A proposal spearheaded by Associate Professor of Environmental Sciences Eri Saikawa for a new environmental advocacy Ph.D. program has reached the external review phase, which is the final step before becoming approved for fall 2024, Saikawa said.
The environmental advocacy Ph.D. program, which would fall under the environmental science department, will focus on addressing global environmental issues through policy changes. It is an interdisciplinary program that incorporates experiential learning and evidence-based research as foundations for policy making.
Laney Graduate School’s Executive Council is conducting a nationwide search for three environmental sciences experts to visit campus in spring 2023 to determine whether the Ph.D. program proposal needs to be revised. If the proposal passes the external evaluation, Saikawa said Emory University will begin recruiting potential Ph.D. students in fall 2023, with the program officially starting in fall 2024.
The University is hoping to recruit three students for the program each year for the first few years, then increase recruitment to five students per year, Saikawa added.
“Our goal is to develop a unique interdisciplinary approach to environmental sciences that will include the social sciences and the natural sciences to investigate some of the world’s most pressing problems around climate, natural resources, air, water pollution and the whole damage” interim Emory College of Arts and Sciences Dean Carla Freeman said. “We see this as one of the most important areas for growth and development so we’re excited to explore the possibility of a new Ph.D.”
Saikawa initiated the proposal for an interdisciplinary Ph.D. program in environmental advocacy in fall 2021, working with her colleagues to submit a letter of intent to Associate Dean of Academic Planning and Strategic Initiatives Lori Cavagnaro and Laney Senior Associate Dean Jeffrey Staton.
“This program is unique in two ways: it is both going to leverage knowledge, skills and approaches from scholars working on environmental issues in the natural sciences as much as scholars working from the social science perspective,” Staton said. “The second feature is that it is really focused on providing experiential learning opportunities for Ph.D. students as they finish the degree.”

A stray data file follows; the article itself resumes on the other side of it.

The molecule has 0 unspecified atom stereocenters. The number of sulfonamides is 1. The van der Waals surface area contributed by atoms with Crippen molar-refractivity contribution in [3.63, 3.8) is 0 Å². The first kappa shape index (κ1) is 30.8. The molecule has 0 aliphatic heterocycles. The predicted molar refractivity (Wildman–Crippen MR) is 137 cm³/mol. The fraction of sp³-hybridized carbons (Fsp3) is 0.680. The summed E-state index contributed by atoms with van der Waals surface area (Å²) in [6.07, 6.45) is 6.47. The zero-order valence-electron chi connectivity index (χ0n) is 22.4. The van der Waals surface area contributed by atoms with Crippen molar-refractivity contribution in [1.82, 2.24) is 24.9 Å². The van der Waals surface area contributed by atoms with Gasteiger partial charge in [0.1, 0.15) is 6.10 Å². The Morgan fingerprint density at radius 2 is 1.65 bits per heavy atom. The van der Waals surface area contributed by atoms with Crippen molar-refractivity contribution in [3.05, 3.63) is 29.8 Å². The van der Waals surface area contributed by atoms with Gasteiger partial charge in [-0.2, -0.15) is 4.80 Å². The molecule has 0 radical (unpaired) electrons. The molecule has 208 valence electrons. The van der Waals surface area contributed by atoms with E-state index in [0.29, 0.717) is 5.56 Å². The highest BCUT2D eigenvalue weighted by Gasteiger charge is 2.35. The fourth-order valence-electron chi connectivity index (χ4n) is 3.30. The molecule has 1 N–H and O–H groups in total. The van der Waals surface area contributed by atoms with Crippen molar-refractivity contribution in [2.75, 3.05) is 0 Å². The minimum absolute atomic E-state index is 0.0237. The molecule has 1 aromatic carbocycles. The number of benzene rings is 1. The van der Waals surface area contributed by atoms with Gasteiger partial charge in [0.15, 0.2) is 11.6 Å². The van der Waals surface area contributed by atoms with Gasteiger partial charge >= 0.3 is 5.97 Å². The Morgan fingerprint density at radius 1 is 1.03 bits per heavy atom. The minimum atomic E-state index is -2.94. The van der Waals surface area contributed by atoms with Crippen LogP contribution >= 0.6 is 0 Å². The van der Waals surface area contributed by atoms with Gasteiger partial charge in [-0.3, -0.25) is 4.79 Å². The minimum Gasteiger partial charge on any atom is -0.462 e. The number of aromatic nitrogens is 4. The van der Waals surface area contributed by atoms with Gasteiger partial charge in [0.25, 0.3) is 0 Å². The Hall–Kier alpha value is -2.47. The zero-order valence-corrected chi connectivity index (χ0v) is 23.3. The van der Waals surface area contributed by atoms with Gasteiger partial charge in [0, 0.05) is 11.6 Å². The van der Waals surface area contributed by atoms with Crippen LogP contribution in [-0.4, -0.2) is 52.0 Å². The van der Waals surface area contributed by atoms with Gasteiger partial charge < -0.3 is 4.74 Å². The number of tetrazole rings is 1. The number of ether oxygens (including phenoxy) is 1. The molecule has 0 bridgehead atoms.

According to Saikawa, the Ph.D. program will focus on research that will be useful for policy making and plans to staff 42 faculty members from 18 departments, such as environmental sciences, anthropology and human health. To recruit faculty, Freeman said that the University hopes to hire professors from the two new initiatives the Office of the Provost launched in 2022 — the AI.Humanity Initiative and the Emory Climate Research Initiative.
“I hope that we will attract scientists who work in the [artificial intelligence] space and on climate,” Freeman said. “That’s one area of potential investment in faculty hiring that will be very exciting and important.”
Saikawa plans to have three mentors for each student in the program — one Ph.D. advisor and two members on the Ph.D. candidate’s dissertation committee. The students will apply what they learn from their advisors to create positive policy changes, Saikawa said.
Multiple mentors with different discipline specializations could help diversify the students’ education, Saikawa added. One faculty member might be from the environmental sciences department, while the others might be from the anthropology or human health departments, for example.
“The goal is to synthesize knowledge,” Saikawa said. “There are pressing social environmental challenges. It’s not just natural science or social science, but it’s happening in different areas.”
The University will strive to admit students who are passionate about complex environmental issues, Saikawa said. Although they could focus on researching environmental issues, admitted students should also want to merge their knowledge in multiple disciplines. Students are also required to have previous research experience.
“Usually we recommend that you don’t do the graduate program and the college in the same school because you really grow intellectually by working with different people,” Saikawa said.
Considering global environmental issues, Saikawa said she wants to integrate viewpoints from a wide range of countries, so the program also seeks to recruit international students.
“It is not just environmental sciences Ph.D., it really includes physical sciences and natural sciences and we are interested in being able to integrate humanities,” Saikawa said. “That’s a very nice component of Emory, where we have a very good foundation in all different areas.”